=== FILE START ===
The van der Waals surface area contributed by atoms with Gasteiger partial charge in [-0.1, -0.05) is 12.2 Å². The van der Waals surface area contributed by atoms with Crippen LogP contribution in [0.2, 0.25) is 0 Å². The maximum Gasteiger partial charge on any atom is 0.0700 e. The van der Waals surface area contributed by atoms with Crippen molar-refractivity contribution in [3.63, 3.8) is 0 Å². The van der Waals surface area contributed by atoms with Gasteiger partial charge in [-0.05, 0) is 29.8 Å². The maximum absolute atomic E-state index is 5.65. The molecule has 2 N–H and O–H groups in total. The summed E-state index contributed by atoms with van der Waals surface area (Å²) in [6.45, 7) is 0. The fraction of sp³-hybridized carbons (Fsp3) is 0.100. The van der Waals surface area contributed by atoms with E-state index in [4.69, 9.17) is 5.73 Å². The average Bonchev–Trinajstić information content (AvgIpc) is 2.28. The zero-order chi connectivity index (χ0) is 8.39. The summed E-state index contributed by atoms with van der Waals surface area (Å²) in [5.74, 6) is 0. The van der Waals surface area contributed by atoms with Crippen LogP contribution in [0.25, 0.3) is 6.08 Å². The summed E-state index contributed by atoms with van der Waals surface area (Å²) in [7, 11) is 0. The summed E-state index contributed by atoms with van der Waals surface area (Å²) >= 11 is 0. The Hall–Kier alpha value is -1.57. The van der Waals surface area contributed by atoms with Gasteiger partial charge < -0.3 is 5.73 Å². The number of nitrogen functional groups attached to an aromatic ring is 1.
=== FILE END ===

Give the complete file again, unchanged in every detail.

The van der Waals surface area contributed by atoms with Gasteiger partial charge in [-0.1, -0.05) is 12.2 Å². The van der Waals surface area contributed by atoms with Crippen LogP contribution in [0.2, 0.25) is 0 Å². The maximum Gasteiger partial charge on any atom is 0.0700 e. The van der Waals surface area contributed by atoms with Crippen molar-refractivity contribution in [3.63, 3.8) is 0 Å². The van der Waals surface area contributed by atoms with Gasteiger partial charge in [-0.05, 0) is 29.8 Å². The maximum absolute atomic E-state index is 5.65. The molecule has 2 N–H and O–H groups in total. The summed E-state index contributed by atoms with van der Waals surface area (Å²) in [6.45, 7) is 0. The fraction of sp³-hybridized carbons (Fsp3) is 0.100. The van der Waals surface area contributed by atoms with E-state index in [4.69, 9.17) is 5.73 Å². The average Bonchev–Trinajstić information content (AvgIpc) is 2.28. The zero-order chi connectivity index (χ0) is 8.39. The summed E-state index contributed by atoms with van der Waals surface area (Å²) in [5.74, 6) is 0. The van der Waals surface area contributed by atoms with Crippen LogP contribution in [0.25, 0.3) is 6.08 Å². The summed E-state index contributed by atoms with van der Waals surface area (Å²) in [7, 11) is 0. The summed E-state index contributed by atoms with van der Waals surface area (Å²) >= 11 is 0. The Hall–Kier alpha value is -1.57. The van der Waals surface area contributed by atoms with Gasteiger partial charge < -0.3 is 5.73 Å². The number of nitrogen functional groups attached to an aromatic ring is 1.